For years, children’s hospitals across the country have faced a conundrum: They wanted to fight rare diseases but saw too few patients to do statistically valid research on those diseases.Now, they say, they have power in numbers.
A bill signed into law late last month will allow children’s hospitals to work together to fight such diseases. The bill was introduced by Sen. Sherrod Brown, D-Ohio, and co-sponsored by Sen. Rob Portman, R-Ohio.
“It’s been a national effort for over eight years to bring this to reality,” said Dr. John Barnard, president of the Research Institute at Nationwide Children’s Hospital, who advocated for the bill.
He has said in the past that Nationwide has been stymied in doing research on rare diseases because it doesn’t have a large-enough sample of patients to treat. Under the new law, the hospital can team with other institutions to perform statistically valid research.
“It’s a powerful way to do research quickly and bring treatment to children much faster than we could ever do at a single-institution level,” he said. “That’s the real power in the type of model that’s been proposed and signed into law by President (Barack) Obama.”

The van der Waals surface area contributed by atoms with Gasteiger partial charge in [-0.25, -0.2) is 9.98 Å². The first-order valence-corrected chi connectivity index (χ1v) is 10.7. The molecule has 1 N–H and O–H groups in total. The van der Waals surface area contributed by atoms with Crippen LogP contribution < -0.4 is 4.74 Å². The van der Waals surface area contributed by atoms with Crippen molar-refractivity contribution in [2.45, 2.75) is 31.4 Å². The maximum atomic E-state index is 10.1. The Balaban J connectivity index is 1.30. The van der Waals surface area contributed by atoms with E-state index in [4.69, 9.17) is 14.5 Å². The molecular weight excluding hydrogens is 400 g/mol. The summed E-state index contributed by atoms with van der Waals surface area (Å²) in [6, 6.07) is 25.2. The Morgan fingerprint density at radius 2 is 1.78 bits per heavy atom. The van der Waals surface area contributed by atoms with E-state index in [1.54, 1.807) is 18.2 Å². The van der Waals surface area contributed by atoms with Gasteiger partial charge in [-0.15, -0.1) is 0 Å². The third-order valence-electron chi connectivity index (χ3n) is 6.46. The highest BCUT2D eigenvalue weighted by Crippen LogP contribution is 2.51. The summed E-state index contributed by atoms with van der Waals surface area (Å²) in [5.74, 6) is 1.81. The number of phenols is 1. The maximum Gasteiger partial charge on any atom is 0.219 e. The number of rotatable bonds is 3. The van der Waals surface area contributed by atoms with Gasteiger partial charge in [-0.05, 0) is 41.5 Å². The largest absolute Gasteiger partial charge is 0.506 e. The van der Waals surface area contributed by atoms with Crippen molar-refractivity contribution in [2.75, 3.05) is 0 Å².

The law requires the National Institutes of Health to create pediatric-research consortia throughout the nation. Each consortium would consist of multiple institutions and would focus on rare diseases and conditions, or conditions related to birth defects. The consortia would aim to maximize the impact of the money spent on pediatric research.
“Pediatric-research institutions and pediatric researchers face real financial challenges that threaten their important work, especially in their efforts to combat and cure rare pediatric diseases,” Brown said. “But this new law will leverage investments into pediatric research through enhanced partnerships and data-sharing among research institutions, to the benefit of our children and families.”
By Jessica Wehrman - The Columbus Dispatch, Ohio (MCT)
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